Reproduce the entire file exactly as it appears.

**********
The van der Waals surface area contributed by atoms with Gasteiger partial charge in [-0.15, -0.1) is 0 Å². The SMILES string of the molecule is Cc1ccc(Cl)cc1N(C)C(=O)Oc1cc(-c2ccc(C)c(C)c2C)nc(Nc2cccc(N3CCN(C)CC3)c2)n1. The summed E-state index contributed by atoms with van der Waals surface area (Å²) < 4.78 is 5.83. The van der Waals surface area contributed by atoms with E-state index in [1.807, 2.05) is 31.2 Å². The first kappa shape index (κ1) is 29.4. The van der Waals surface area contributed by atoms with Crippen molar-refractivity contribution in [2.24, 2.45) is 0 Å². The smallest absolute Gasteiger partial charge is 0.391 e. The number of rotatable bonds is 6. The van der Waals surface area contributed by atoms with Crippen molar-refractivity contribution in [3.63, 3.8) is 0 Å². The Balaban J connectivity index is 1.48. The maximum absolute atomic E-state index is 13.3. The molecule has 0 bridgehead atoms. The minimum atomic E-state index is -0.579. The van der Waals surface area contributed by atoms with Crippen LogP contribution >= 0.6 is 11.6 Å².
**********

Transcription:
The van der Waals surface area contributed by atoms with Gasteiger partial charge in [-0.15, -0.1) is 0 Å². The SMILES string of the molecule is Cc1ccc(Cl)cc1N(C)C(=O)Oc1cc(-c2ccc(C)c(C)c2C)nc(Nc2cccc(N3CCN(C)CC3)c2)n1. The summed E-state index contributed by atoms with van der Waals surface area (Å²) < 4.78 is 5.83. The van der Waals surface area contributed by atoms with E-state index in [1.807, 2.05) is 31.2 Å². The first kappa shape index (κ1) is 29.4. The van der Waals surface area contributed by atoms with Crippen molar-refractivity contribution in [2.24, 2.45) is 0 Å². The smallest absolute Gasteiger partial charge is 0.391 e. The number of rotatable bonds is 6. The van der Waals surface area contributed by atoms with Crippen molar-refractivity contribution in [3.63, 3.8) is 0 Å². The Balaban J connectivity index is 1.48. The maximum absolute atomic E-state index is 13.3. The molecule has 0 bridgehead atoms. The minimum atomic E-state index is -0.579. The van der Waals surface area contributed by atoms with Crippen LogP contribution >= 0.6 is 11.6 Å².